Intended for healthcare professionals


Brexit adds further complexity to the health and care staffing crisis

BMJ 2023; 380 doi: (Published 31 January 2023) Cite this as: BMJ 2023;380:p208
  1. Martha McCarey, Brexit and health researcher
  1. Nuffield Trust

Health systems in the UK have a long standing dependency on international staff, and over the decades this has tended to intensify at times of shortage. Today is no exception, but this period of shortfall coincides with departure from the European Union (EU)—causing rapid, and at times, concerning changes in patterns of recruitment.

International staff have and continue to make invaluable contributions to the system. However, it is evident this influx also partly attempts to compensate for relatively low numbers in doctors, nurses, and care workers. Yet there is no long term strategy to train, recruit, adequately pay, and retain domestic health and care workers. How has Brexit affected the situation?

Looking beyond Europe?

Brexit seems to have both provoked a shift towards seeking international workers from beyond the EU, and an exacerbation of existing issues.

In our latest report from the Nuffield Trust, we look more specifically at doctors.1 While the overall number of EU and European Free Trade Association (EFTA) doctors appeared relatively stable, we selected individual specialties where the number and/or proportion of EU doctors was highest and there was a known shortage. Across these specialties, the numbers of EU or EFTA doctors plateaued or even tailed off, and any increase in doctors from the rest of the world did not make up for staffing gaps.

This was the case for anaesthetics, for example, which has the highest EU/EFTA numbers in England at just under 2,000. It has seen a very slight drop in EU doctors over the last two years, and still struggles with generating sufficient training places at home. In cardio-thoracic surgery, the number of EU consultants in the UK increased by 100% between 2007 and 2014, overtaking UK consultants, but has since tailed off, whereas there are still more junior UK and rest of world cardio-thoracic surgeons in England, which again suggests issues with progression pathways.

More widely across medicine, nursing and the broader UK workforce, EU migration has fallen away after the referendum while migration from other countries has risen to record highs. This trend is most dramatic for EU nurses, who have not only stopped joining but have started to leave the NHS. Between September 2016 and 2021, the NHS lost 11 000 EU or EFTA nurses, and gained 30 000 nurses from the rest of the world. Yet these numbers will be insufficient to compensate for severe shortages and rises in domestic demand in the coming decade.2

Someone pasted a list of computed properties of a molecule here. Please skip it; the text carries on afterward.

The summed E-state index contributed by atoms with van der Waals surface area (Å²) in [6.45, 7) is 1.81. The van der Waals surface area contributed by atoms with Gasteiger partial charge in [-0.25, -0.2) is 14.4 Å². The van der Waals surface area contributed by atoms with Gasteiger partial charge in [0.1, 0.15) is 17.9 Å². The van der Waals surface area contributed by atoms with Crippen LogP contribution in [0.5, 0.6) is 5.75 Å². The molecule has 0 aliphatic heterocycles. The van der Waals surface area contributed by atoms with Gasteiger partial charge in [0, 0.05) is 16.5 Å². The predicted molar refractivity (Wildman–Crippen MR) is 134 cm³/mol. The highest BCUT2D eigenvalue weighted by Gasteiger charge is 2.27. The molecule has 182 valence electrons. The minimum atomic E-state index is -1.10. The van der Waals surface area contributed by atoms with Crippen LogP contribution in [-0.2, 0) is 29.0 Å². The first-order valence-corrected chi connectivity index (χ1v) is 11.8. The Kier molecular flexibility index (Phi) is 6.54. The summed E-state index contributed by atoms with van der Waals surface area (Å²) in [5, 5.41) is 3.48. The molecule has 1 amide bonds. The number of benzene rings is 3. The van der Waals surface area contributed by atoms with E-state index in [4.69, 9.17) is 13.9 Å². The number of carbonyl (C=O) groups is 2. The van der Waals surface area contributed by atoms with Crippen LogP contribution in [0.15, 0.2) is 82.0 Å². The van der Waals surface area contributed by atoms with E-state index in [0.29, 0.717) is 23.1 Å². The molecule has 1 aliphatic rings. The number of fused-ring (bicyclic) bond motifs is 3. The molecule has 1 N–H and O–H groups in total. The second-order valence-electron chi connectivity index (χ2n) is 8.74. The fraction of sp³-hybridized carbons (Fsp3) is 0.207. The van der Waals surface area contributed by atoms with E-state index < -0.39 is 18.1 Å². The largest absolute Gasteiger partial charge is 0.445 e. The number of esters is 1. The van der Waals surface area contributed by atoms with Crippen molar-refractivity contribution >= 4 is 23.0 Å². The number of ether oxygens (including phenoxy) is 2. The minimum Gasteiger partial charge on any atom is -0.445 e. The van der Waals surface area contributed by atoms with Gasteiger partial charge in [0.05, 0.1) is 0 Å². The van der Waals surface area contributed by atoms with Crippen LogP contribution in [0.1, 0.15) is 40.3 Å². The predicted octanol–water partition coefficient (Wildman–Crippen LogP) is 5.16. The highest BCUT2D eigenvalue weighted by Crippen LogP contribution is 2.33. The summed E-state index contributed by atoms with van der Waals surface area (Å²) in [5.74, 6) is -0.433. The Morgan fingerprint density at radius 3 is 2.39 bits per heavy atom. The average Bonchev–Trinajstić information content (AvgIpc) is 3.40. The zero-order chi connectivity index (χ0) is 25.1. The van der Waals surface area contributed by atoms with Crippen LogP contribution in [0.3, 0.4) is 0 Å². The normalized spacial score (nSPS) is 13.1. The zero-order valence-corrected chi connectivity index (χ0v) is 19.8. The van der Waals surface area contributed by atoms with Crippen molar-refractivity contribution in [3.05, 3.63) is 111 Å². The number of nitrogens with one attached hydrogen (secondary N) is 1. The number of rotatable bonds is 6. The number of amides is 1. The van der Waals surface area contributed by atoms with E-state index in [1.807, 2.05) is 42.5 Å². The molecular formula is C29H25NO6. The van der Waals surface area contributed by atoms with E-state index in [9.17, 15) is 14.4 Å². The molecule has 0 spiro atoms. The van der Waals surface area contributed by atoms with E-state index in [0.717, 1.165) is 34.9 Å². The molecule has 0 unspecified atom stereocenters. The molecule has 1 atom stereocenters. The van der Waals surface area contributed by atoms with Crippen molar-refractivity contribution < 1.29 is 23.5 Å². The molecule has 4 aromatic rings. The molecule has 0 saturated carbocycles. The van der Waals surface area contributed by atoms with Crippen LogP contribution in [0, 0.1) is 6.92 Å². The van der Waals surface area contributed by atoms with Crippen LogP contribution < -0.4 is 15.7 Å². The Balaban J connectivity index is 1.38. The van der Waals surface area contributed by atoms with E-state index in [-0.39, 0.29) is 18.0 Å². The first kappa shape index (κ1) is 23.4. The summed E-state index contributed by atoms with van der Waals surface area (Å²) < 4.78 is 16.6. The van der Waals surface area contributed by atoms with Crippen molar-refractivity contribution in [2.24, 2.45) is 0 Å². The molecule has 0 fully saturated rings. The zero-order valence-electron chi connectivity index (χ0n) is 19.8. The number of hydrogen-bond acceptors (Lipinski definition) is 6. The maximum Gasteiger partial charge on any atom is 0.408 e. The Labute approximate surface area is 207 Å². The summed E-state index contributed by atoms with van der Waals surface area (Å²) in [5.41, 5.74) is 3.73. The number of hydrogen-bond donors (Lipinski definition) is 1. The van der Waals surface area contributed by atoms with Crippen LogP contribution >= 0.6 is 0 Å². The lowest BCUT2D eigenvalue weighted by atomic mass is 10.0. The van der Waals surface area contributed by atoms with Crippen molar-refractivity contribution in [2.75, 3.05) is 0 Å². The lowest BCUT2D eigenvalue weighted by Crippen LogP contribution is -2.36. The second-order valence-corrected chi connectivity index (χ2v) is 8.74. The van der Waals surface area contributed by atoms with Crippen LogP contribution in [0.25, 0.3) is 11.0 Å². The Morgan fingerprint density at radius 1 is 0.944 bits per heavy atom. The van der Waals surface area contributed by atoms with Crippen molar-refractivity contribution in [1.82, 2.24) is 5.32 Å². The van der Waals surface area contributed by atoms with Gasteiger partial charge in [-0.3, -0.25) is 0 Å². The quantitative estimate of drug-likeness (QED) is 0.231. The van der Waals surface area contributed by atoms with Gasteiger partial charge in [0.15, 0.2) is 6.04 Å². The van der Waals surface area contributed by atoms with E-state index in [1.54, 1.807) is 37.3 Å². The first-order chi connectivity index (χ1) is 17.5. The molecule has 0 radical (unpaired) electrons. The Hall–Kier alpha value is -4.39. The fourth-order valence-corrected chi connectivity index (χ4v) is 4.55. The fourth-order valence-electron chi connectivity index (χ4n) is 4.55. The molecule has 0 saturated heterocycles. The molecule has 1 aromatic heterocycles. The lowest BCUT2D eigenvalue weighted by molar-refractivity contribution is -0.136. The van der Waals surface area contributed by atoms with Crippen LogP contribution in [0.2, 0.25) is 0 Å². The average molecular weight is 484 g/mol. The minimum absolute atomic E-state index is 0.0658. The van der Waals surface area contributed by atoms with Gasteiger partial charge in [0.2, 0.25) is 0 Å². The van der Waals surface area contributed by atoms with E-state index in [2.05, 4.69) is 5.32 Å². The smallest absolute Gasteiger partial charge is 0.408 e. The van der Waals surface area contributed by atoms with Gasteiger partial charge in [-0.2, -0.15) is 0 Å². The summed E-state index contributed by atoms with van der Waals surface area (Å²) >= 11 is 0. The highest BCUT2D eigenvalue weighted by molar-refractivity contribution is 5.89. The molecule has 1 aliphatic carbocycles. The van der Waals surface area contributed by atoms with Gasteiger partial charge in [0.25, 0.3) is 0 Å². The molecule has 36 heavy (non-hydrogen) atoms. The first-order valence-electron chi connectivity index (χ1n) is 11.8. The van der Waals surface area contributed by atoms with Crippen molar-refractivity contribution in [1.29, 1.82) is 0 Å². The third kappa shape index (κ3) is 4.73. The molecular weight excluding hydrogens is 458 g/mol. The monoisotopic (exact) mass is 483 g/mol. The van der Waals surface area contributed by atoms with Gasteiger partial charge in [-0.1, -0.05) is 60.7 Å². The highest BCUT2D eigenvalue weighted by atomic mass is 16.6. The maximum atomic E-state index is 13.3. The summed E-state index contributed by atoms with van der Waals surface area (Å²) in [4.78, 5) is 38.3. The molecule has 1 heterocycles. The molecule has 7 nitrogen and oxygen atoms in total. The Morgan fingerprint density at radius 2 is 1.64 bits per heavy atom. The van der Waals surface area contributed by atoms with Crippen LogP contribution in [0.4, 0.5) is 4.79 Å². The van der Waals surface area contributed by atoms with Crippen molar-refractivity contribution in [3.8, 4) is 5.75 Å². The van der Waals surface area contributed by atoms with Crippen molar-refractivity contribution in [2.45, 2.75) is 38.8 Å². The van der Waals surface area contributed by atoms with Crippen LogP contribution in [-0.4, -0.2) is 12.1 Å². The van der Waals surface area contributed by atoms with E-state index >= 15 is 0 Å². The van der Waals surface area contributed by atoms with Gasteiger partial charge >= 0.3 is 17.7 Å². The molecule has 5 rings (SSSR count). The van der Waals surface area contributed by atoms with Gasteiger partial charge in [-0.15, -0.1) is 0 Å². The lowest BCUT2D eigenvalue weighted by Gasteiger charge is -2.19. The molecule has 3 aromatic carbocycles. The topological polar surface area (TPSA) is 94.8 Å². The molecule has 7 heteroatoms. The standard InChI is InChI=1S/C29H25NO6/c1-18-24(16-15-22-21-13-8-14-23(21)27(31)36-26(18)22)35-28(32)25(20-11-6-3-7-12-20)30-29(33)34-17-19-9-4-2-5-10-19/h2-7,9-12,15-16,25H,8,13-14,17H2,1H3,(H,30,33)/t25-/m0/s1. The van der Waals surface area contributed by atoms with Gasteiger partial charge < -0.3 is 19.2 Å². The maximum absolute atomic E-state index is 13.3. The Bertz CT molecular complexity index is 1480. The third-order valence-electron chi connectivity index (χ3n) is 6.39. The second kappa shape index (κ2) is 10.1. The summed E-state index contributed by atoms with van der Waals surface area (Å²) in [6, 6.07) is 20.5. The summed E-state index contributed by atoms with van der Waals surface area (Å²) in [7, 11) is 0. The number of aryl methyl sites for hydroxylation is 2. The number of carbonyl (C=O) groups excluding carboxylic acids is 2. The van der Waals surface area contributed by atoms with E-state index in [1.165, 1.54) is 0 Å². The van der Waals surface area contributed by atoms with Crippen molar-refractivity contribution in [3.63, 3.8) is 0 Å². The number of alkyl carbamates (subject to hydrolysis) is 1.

Other crucial areas have failed to make up with staff from elsewhere in the world for the workers they once relied on receiving from Europe. Social care vacancies have increased since the beginning of the pandemic: pay and working conditions are significantly poorer than in the NHS—where a number of foreign care workers eventually seek to be employed via the care sector. In dentistry, the problem appears to be a lack of training posts. In both cases, EU migration is down, but liberalising immigration rules has not closed the vacancy gap with staff from other countries.

Not just a numbers game

Meanwhile, our data for NHS England trusts show a strong increase in recruitment from so-called “red list” lower-income countries (such as Nigeria or Pakistan), which the World Health Organisation recommends not actively hiring from as this would compromise their health systems. Some trusts are open about these recruitment drives. Our interviews also raised very concerning employment practices from private recruitment agencies involving exploitative contract clauses and working conditions, which may be enabled by poor enforcement and regulation of the guidelines.

These findings suggest, first of all, a need to look behind aggregate numbers to assess the impact of policies that affect staff migration, and to understand health and care staff as individual decision makers.

There will be many considerations – such as pay, family, or training posts—in each decision to join or leave the NHS. Brexit has added to the cost and bureaucratic burden of EU workers coming to the UK. In terms of data, focusing on simply increasing overall numbers might mask shortages that require a more specific approach to recruitment. Similarly, drilling down into individual trusts shows that spikes in red list recruitment are more significant in a smaller number of institutions, which suggests a level of organised hiring as well as an overall trend.

Conversely, individual trends will affect the system as a whole. Health specialties do not operate in a vacuum. They will rely on each other as well as their support teams, and will be impacted by shortages in nursing and social care and pressures on the wider system. Organised hires of international workers can also shift the problem onto more vulnerable countries. These trends suggest that Brexit has added to existing long term problems, but that the solutions are poorly thought through.

There is an ever more urgent need for a strategy for national recruitment and retention that understands constraints and conditions in each health profession, the connectedness of the health system, and the ethical implications of its staffing solutions.


  • Competing interests: none declared.

  • Provenance and peer review: commissioned, not peer reviewed.